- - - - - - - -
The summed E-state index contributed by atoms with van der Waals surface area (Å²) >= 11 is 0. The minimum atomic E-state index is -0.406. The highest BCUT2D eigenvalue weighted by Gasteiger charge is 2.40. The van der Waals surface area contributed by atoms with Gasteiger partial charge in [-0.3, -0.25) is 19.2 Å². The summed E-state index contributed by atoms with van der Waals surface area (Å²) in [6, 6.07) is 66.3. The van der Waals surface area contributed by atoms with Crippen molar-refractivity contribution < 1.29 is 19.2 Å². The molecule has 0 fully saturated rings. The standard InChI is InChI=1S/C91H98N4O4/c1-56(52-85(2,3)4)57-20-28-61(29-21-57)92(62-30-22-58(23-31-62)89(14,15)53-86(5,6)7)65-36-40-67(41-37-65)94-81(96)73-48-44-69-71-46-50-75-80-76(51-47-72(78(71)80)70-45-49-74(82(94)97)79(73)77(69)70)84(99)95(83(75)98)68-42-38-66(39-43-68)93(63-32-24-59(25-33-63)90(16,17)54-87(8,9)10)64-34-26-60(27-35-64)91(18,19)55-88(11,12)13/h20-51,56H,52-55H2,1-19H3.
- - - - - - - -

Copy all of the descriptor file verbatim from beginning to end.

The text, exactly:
The summed E-state index contributed by atoms with van der Waals surface area (Å²) >= 11 is 0. The minimum atomic E-state index is -0.406. The highest BCUT2D eigenvalue weighted by Gasteiger charge is 2.40. The van der Waals surface area contributed by atoms with Gasteiger partial charge in [-0.3, -0.25) is 19.2 Å². The summed E-state index contributed by atoms with van der Waals surface area (Å²) in [6, 6.07) is 66.3. The van der Waals surface area contributed by atoms with Crippen molar-refractivity contribution < 1.29 is 19.2 Å². The molecule has 0 fully saturated rings. The standard InChI is InChI=1S/C91H98N4O4/c1-56(52-85(2,3)4)57-20-28-61(29-21-57)92(62-30-22-58(23-31-62)89(14,15)53-86(5,6)7)65-36-40-67(41-37-65)94-81(96)73-48-44-69-71-46-50-75-80-76(51-47-72(78(71)80)70-45-49-74(82(94)97)79(73)77(69)70)84(99)95(83(75)98)68-42-38-66(39-43-68)93(63-32-24-59(25-33-63)90(16,17)54-87(8,9)10)64-34-26-60(27-35-64)91(18,19)55-88(11,12)13/h20-51,56H,52-55H2,1-19H3.